As a lecturer and coach, my ultimate goal is to teach principles, rather than “recipes” and rules. A solid understanding of principles allows students to solve a wide variety of problems independently. However, I have found that offering recipes, suggesting rules, and imparting principles all have their place in developing skilled trainers.
The starting block
I am amazed how often students come in with levels of understanding that fall on opposite ends of the learning spectrum. Some students understand learning theory, but are at a loss when it is time to apply the principles to an animal in front of them. These students need some rules or recipes to get them started successfully. Other students have learned to follow a recipe, but seem unable to recognize when to break the rules to respond to an animal’s needs. Those students need a better grasp of the big picture and of the guiding principles of learning. The best students are those that come in with an understanding of both; but, I find that those students are rare!
Acknowledge the audience
Sometimes the right approach depends on how much time I am able to spend with my learners. I approach students in a weekend seminar differently than I approach a long-term client or employee, for example.
When I oversaw staff at the Shedd Aquarium in Chicago, I helped each trainer progress through an early set of rules, and adjusted those rules as each individual gained experience. Over a period of several years, I approximated my trainers into advanced trainers who understood the overriding principles of training.
When I teach a class or seminar, on the other hand, I may never see the students again. They walk away with whatever information I give them. I do my best to give them enough information to be truly useful right away when they get home, while also providing a broader framework so that they can be successful in the future as their training skills progress.
Rules: a boost, but never a crutch
I have come to appreciate the value of training recipes or sets of rules; sometimes they are the approximations necessary to lead a novice trainer toward a better understanding of complex concepts. Guidelines like “don’t keep your hand in your pouch,” “every click must be followed by a treat,” or “use a cue only once—don’t repeat it” help inexperienced trainers make better choices. As students gain experience and learn to interpret the behavior of their animals, they begin to understand the reasons for the rules, but they also recognize that these “rules” are only guidelines.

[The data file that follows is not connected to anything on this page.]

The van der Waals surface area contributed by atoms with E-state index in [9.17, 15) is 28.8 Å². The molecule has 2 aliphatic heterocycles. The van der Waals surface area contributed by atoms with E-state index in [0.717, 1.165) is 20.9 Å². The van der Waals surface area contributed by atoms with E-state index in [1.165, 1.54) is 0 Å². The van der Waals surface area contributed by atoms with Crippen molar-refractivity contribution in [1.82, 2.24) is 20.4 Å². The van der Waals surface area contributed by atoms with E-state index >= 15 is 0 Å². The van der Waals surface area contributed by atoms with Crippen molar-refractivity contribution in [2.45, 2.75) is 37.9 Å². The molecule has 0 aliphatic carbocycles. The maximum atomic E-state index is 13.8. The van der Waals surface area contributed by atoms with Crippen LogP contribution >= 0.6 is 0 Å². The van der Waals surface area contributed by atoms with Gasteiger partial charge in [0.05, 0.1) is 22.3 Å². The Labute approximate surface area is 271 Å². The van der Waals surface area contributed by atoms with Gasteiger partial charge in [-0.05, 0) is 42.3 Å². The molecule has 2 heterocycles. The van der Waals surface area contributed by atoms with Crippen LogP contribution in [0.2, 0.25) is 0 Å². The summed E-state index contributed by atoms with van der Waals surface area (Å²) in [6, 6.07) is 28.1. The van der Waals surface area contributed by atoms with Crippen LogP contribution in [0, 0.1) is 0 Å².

As teachers, it is important to ensure that students are not allowed to get stuck on a set of rules for too long, because it can prevent them from progressing. Recently, I was working with a student who realized that she needed to re-cue a behavior to set her dog up for success, but she hesitated. She asked, “Isn’t it a sin to repeat a cue?” Her question allowed me to explain why that rule was probably given to her; it also provided an opening to discuss both the merits and the limitations of that rule. My student was relieved, but the incident made me keenly aware of the need to give students and clients more information.
Beyond rules and recipes
The word “recipe” brings to mind an analogy. I am far from being a chef. When I try to cook a particular dish for the first time, I need to follow a recipe so that I can create a reasonably palatable meal. As I gain confidence with the utensils and ingredients, I can begin to experiment with flavors and vary ingredients with good results. But, I also find that if I fail to understand certain principles of cooking, I can vary too much and the resulting mess is inedible. As a beginner, the recipe is an excellent guide, but the experienced chef is guided by broader principles that allow him or her to create great meals.
Rules and recipes can get learners on the right path more quickly, but we need to give them the information and ability to move beyond those rules as they gain experience. I still don’t have the perfect solution for imparting principles to my students and clients successfully. The realization that recipes and rules are part of the process has been a significant step in getting me closer to that goal.